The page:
We therefore affirm the district court's denial of the Rule 12(b)(7) motion to dismiss for failure to join a necessary party.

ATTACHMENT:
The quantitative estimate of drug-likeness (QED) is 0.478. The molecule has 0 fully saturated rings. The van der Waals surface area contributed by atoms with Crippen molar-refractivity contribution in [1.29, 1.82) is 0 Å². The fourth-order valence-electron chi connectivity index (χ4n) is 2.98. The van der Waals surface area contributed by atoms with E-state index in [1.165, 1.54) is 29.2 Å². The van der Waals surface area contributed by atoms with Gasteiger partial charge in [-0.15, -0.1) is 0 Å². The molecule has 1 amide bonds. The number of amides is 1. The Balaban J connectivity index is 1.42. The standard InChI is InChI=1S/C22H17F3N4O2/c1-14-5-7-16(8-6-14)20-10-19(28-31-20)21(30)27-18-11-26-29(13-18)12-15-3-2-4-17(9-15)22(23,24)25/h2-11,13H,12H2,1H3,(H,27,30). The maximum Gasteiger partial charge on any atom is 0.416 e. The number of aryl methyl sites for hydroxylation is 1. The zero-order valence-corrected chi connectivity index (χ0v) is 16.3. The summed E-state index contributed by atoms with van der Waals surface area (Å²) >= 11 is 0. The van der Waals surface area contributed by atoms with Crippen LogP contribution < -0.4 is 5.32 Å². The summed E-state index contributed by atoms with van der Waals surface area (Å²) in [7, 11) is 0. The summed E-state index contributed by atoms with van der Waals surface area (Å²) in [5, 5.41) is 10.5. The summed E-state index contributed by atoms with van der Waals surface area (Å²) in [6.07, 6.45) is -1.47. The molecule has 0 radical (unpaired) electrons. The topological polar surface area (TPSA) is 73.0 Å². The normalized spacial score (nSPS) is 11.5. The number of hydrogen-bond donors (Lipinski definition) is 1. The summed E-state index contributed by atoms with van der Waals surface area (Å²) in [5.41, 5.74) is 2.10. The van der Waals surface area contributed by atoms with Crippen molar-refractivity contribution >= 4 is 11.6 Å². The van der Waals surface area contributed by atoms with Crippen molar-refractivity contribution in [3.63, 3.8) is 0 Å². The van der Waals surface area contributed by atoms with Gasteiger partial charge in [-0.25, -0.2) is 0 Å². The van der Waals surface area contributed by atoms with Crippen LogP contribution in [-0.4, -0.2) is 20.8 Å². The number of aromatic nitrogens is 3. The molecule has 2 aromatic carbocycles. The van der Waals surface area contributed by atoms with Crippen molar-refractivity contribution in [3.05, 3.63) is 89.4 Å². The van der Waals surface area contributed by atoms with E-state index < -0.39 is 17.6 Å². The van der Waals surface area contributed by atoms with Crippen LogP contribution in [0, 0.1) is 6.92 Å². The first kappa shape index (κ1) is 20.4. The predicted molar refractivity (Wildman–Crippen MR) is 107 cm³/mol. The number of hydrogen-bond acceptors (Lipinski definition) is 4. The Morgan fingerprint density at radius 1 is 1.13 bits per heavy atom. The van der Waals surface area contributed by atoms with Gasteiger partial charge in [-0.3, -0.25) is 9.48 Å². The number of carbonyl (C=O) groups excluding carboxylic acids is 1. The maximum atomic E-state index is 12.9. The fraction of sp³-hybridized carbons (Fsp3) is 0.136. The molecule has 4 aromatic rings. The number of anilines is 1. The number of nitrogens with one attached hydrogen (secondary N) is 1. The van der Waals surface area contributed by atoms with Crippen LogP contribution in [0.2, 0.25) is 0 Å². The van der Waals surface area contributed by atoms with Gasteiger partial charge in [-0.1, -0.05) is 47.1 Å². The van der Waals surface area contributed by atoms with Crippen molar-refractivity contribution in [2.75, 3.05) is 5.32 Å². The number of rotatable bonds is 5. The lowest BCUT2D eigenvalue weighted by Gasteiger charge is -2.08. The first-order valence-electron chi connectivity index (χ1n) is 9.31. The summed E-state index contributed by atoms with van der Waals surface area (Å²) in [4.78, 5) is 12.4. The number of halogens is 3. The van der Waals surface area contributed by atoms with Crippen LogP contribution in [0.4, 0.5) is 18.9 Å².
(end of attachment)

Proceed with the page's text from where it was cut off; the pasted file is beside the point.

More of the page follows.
Defendants further seek our review of the district court's denial of the Rule 12(b)(6) motion to dismiss for failure to exhaust potential remedies in Hungary, arguing that principles of international comity require prudential exhaustion. In Simon and Philipp, we held that cases against foreign states under the FSIA are not subject to a prudential exhaustion requirement. Simon v. Republic of Hungary, 911 F.3d 1172, 1180–82 (D.C. Cir. 2018); Philipp v. Federal Republic of Germany, 894 F.3d 406, 416 (D.C. Cir. 2018). The district court thus correctly determined that, at the time of its decision, “[b]inding Circuit precedent foreclose[d] defendants’ argument that prudential exhaustion bar[red] plaintiffs’ claims.” Remand II, ––– F.Supp.3d at ––––, 2020 WL 2343405, at *33 (first citing Simon, 911 F.3d at 1181; and then citing Philipp, 894 F.3d at 415). The Supreme Court has since vacated both of those decisions on other grounds. Federal Republic of Germany v. Philipp, ––– U.S. ––––, 141 S. Ct. 703, ––– L.Ed.2d –––– (2021); Republic of Hungary v. Simon, ––– U.S. ––––, 141 S. Ct. 691, 208 L.Ed.2d 625 (2021) (per curiam). As a formal matter, that vacatur reopens the issue in this circuit. Because requiring exhaustion would result in the dismissal of the suit, we deem it appropriate to address this issue now. See 28 U.S.C. § 1292(b).